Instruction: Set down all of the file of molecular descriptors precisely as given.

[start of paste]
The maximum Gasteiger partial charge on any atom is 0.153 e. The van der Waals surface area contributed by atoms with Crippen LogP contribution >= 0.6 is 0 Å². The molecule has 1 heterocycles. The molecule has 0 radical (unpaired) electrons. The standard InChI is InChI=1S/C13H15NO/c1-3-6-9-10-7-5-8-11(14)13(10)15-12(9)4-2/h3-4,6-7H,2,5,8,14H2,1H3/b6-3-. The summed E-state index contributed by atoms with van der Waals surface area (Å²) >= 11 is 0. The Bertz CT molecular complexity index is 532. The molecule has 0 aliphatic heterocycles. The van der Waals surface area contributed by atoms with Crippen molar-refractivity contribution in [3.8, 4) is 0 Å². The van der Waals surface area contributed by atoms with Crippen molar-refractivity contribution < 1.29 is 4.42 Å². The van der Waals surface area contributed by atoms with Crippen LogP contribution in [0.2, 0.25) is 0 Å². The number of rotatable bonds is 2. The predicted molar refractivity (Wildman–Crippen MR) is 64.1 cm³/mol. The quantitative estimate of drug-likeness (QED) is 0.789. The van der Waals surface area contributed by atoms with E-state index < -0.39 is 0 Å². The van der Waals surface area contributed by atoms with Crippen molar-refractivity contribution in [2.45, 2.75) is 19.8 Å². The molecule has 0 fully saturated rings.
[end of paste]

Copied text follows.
The maximum Gasteiger partial charge on any atom is 0.153 e. The van der Waals surface area contributed by atoms with Crippen LogP contribution >= 0.6 is 0 Å². The molecule has 1 heterocycles. The molecule has 0 radical (unpaired) electrons. The standard InChI is InChI=1S/C13H15NO/c1-3-6-9-10-7-5-8-11(14)13(10)15-12(9)4-2/h3-4,6-7H,2,5,8,14H2,1H3/b6-3-. The summed E-state index contributed by atoms with van der Waals surface area (Å²) >= 11 is 0. The Bertz CT molecular complexity index is 532. The molecule has 0 aliphatic heterocycles. The van der Waals surface area contributed by atoms with Crippen molar-refractivity contribution in [3.8, 4) is 0 Å². The van der Waals surface area contributed by atoms with Crippen molar-refractivity contribution < 1.29 is 4.42 Å². The van der Waals surface area contributed by atoms with Crippen LogP contribution in [0.2, 0.25) is 0 Å². The number of rotatable bonds is 2. The predicted molar refractivity (Wildman–Crippen MR) is 64.1 cm³/mol. The quantitative estimate of drug-likeness (QED) is 0.789. The van der Waals surface area contributed by atoms with E-state index < -0.39 is 0 Å². The van der Waals surface area contributed by atoms with Crippen molar-refractivity contribution in [2.45, 2.75) is 19.8 Å². The molecule has 0 fully saturated rings.